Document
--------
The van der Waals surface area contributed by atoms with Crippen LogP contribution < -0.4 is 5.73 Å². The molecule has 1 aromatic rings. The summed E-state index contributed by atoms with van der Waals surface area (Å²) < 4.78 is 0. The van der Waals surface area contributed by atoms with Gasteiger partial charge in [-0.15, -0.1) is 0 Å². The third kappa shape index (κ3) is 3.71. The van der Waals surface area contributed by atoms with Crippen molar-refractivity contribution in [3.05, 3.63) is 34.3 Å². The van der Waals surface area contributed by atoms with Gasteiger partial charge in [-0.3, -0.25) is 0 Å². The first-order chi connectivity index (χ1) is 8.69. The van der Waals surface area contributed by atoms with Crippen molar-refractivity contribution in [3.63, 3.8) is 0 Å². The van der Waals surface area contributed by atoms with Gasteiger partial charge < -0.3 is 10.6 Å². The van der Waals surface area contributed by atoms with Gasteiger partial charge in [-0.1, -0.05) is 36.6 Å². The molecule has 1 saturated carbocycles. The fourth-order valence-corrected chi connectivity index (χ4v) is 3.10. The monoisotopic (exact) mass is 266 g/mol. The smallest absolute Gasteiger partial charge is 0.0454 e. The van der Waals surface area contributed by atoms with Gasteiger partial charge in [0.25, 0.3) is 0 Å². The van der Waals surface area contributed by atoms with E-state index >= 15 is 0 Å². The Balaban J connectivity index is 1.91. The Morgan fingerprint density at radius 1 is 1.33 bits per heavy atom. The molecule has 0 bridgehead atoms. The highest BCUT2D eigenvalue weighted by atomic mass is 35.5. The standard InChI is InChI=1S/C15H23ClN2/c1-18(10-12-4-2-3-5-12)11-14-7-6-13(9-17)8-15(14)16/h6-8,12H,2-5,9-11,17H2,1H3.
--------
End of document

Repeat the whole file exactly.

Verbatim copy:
The van der Waals surface area contributed by atoms with Crippen LogP contribution < -0.4 is 5.73 Å². The molecule has 1 aromatic rings. The summed E-state index contributed by atoms with van der Waals surface area (Å²) < 4.78 is 0. The van der Waals surface area contributed by atoms with Gasteiger partial charge in [-0.15, -0.1) is 0 Å². The third kappa shape index (κ3) is 3.71. The van der Waals surface area contributed by atoms with Crippen molar-refractivity contribution in [3.05, 3.63) is 34.3 Å². The van der Waals surface area contributed by atoms with Gasteiger partial charge in [-0.3, -0.25) is 0 Å². The first-order chi connectivity index (χ1) is 8.69. The van der Waals surface area contributed by atoms with Crippen molar-refractivity contribution in [3.63, 3.8) is 0 Å². The van der Waals surface area contributed by atoms with Gasteiger partial charge < -0.3 is 10.6 Å². The van der Waals surface area contributed by atoms with Gasteiger partial charge in [-0.1, -0.05) is 36.6 Å². The molecule has 1 saturated carbocycles. The fourth-order valence-corrected chi connectivity index (χ4v) is 3.10. The monoisotopic (exact) mass is 266 g/mol. The smallest absolute Gasteiger partial charge is 0.0454 e. The van der Waals surface area contributed by atoms with Gasteiger partial charge in [0.25, 0.3) is 0 Å². The van der Waals surface area contributed by atoms with E-state index >= 15 is 0 Å². The Balaban J connectivity index is 1.91. The Morgan fingerprint density at radius 1 is 1.33 bits per heavy atom. The molecule has 0 bridgehead atoms. The highest BCUT2D eigenvalue weighted by atomic mass is 35.5. The standard InChI is InChI=1S/C15H23ClN2/c1-18(10-12-4-2-3-5-12)11-14-7-6-13(9-17)8-15(14)16/h6-8,12H,2-5,9-11,17H2,1H3.